The old ski hill sign where you turn off the Alberni Highway onto the logging road has been removed.

The logging companies have been constantly changing the road and spur names & numbers. For example what was for years known as Loon Main is now reffered to as the "Connector" and has recently seen a huge cut operation along the roadway. Cameron Main and Pass Main have remained the same names, but all the spurs off of Pass Main have been re-numbered.  The first spur, P10 is now 02; the second spur has been road activated and is called 15; the third spur is 22; and the fourth (the Judges Route) is now 27... etc. Since these spurs get number changes with each new logging company, I would recommend to just describe the spurs as something like,  "on Pass Main, the fourth right hand spur, at just over 0.3 km is the Judges Route"  and forget about using spur numbers.

Island Timberlands is logging ever higher on Arrowsmith's flanks and it seems that we have saved the Judges Route from the axe, for now, but other routes may get major changes.

All the rest of the spurs have had name changes. The Saddle Route is 73; the upper ski hill road P40 is now 82; and the lower ski area road P60 is now 101. I am planning on signing all the most popular routes, Judges, Saddle and Rosseau, along Pass Main, with small vandal proof signs, set high enough to be out of harms way.

(Note additional information provided by Barb Baker, April 2010: Island Timberlands have named all of their roads in all harvesting areas to reflect the distances from the last junction I.e. Pass 20 is 2km from the junction with Cameron Main;  Pass 101 is 10.1 km from Cameron; Cameron Main 157 would be 15.7 km from the main shop(km 0). This is a system  to facilitate search or rescue if needed.  Also check the Island Timberlands website.)

Over the past two summers, the defunct ski hill has had a major clean up. All the lift towers and concrete footings have been removed and it is being allowed to turn back into a natural state.

Other recommended changes in the text: Under Information Sources you might note that the Federation of Mountain Clubs of BC and the Vancouver Island Section of the Alpine Club of Canada have a web site for Mt. Arrowsmith, As well, we have developed an information brochure for the Arrowsmith Massif that may be found at the Valhalla stores, Mountain Equipment Co-op, Raincoast Adventures Sports and Robinsons.  You are welcome to list my name and phone number as a contact. Peter Rothermel 250- 752- 2529."  (posted on July 19, 2007)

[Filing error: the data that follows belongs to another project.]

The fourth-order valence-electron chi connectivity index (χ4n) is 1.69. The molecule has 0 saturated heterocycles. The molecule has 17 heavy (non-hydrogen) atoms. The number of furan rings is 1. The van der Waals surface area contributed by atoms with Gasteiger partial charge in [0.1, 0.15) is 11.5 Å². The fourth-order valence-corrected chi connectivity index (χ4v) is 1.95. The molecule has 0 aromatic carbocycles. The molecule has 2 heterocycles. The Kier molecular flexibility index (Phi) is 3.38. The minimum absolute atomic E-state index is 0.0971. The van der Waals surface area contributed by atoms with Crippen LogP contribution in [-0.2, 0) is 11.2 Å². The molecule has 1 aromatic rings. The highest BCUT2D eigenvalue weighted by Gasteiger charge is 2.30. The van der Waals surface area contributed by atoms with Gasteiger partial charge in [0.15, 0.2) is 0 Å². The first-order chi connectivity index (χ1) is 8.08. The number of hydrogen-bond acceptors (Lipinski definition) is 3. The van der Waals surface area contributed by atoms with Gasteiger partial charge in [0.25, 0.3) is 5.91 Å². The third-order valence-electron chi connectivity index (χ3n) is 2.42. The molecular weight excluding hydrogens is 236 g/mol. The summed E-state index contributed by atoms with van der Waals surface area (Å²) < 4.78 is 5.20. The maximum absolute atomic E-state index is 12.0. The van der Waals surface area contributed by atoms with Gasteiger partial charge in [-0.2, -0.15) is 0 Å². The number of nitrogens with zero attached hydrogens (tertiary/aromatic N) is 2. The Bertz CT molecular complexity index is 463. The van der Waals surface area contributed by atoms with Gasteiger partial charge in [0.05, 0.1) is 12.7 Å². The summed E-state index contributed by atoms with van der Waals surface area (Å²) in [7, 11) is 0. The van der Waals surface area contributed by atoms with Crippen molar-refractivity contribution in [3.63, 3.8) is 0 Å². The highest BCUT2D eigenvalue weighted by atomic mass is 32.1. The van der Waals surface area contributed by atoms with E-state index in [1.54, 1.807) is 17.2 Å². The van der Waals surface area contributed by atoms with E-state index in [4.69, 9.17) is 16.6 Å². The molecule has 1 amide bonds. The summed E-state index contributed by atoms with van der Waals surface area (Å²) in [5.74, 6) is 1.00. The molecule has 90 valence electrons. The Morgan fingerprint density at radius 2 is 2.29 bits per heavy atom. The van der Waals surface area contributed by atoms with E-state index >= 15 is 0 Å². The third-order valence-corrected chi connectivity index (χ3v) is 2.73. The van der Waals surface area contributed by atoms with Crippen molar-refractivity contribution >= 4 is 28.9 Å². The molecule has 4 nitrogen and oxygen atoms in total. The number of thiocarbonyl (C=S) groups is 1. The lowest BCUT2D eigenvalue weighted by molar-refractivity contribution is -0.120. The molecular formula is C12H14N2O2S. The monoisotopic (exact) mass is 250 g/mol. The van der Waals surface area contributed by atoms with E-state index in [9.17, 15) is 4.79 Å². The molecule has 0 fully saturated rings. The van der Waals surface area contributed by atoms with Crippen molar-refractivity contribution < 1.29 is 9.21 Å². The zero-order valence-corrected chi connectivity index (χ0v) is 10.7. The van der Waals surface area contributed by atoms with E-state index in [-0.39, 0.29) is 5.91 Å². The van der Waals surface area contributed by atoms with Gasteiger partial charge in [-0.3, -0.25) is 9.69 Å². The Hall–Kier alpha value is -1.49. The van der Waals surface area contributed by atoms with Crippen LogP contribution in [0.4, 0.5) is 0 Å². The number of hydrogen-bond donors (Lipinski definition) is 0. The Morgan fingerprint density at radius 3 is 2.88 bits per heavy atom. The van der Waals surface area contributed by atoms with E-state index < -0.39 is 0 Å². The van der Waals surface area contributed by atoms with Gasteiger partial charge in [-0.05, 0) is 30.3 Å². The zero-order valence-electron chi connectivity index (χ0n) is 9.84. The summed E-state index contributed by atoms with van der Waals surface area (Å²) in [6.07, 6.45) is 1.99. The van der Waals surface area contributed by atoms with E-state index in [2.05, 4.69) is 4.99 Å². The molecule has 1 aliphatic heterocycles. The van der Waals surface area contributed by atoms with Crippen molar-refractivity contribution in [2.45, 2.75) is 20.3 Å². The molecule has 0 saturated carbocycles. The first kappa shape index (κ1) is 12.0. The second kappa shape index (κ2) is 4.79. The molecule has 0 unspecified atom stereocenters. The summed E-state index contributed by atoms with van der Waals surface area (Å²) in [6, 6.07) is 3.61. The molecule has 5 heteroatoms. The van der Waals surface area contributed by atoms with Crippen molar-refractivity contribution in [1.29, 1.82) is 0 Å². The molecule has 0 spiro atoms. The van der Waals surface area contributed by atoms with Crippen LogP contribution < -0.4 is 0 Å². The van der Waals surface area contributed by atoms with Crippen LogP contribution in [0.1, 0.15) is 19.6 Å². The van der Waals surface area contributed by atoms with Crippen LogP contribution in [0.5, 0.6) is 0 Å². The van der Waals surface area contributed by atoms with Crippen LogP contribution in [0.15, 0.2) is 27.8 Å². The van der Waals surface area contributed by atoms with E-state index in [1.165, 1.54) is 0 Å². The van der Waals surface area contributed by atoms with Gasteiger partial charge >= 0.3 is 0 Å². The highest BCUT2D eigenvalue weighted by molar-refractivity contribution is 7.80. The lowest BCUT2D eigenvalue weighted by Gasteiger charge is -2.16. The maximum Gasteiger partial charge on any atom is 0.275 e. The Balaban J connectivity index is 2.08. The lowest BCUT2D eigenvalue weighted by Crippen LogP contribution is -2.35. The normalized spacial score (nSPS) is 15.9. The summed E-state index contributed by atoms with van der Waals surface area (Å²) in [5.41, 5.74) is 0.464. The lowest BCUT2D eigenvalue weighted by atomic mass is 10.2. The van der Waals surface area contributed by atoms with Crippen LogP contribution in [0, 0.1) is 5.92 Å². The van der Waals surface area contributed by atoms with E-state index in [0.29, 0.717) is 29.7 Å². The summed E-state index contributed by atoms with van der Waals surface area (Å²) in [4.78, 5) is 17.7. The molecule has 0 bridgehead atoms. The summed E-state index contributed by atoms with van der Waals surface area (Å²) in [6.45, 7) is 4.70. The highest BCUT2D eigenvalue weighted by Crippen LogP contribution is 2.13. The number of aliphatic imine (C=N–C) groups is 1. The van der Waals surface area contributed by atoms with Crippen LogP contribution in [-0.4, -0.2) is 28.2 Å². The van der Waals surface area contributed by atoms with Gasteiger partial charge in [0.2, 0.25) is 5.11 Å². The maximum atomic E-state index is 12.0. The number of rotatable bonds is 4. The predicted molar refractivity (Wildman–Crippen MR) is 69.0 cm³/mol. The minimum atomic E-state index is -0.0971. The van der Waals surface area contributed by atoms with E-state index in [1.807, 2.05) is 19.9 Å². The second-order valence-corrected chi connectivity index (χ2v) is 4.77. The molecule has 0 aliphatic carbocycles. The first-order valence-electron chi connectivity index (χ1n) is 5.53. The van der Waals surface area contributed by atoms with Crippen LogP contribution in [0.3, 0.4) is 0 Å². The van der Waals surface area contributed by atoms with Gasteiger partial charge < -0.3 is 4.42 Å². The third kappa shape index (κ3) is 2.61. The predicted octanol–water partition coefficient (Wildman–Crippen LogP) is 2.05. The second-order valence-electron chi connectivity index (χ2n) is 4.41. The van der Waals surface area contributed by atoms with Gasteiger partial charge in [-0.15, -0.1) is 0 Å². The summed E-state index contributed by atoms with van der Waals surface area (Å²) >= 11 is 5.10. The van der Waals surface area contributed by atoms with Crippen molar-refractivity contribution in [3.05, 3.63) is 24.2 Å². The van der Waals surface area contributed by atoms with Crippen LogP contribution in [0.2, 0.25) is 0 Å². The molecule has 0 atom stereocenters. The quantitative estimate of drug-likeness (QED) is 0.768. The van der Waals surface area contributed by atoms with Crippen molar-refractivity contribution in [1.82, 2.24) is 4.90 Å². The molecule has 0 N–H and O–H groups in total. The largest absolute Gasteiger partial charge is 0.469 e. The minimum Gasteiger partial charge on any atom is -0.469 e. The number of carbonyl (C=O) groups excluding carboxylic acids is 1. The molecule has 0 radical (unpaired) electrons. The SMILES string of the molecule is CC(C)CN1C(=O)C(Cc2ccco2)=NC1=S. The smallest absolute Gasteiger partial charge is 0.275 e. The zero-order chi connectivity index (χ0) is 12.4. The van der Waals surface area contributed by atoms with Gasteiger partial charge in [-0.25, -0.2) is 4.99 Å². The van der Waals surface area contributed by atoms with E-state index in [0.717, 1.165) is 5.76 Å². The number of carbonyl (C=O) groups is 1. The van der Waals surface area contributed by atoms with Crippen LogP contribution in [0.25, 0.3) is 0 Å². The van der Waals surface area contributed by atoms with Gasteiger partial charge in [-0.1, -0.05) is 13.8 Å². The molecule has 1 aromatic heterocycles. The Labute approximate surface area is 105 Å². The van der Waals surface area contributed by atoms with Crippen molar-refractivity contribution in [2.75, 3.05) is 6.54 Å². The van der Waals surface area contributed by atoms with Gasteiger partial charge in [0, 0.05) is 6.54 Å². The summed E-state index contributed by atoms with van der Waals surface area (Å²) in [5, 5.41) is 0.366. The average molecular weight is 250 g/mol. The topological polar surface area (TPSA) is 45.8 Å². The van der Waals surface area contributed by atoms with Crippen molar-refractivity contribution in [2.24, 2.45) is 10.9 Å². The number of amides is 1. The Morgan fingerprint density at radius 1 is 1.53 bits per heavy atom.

Page 146, Gibson/Klitsa Plateau via Sproat Lake's south side

The following update comes from Quagger at and concerns access to the Gibson/Klitsa Plateau via Sproat Lake's south side. See HikingTrails II (8th Edition), Trip 61.


To access this remote trailhead, take Highway 4 from Port Alberni to the Rest Area, west of Sproat Lake. Stay on the highway and cross the Taylor River bridge. Make an immediate left turn onto South Taylor Main and travel east 4.6 km to Branch 552E, close to a blocked bridge over the Taylor River. Turn right (south) and follow Branch 552E to its end.

Branch 552E used to be an overgrown spur road but has been improved recently to facilitate construction of a Micro Hydro Dam project. The road has been cleared to within 200 m of the trailhead. From the end of the road improvements, watch for new flagging and hike the remaining 200 m to the Gibson/Klitsa trailhead.  (From Richard Blier, December 2008)

Vancouver Island Trails Information Society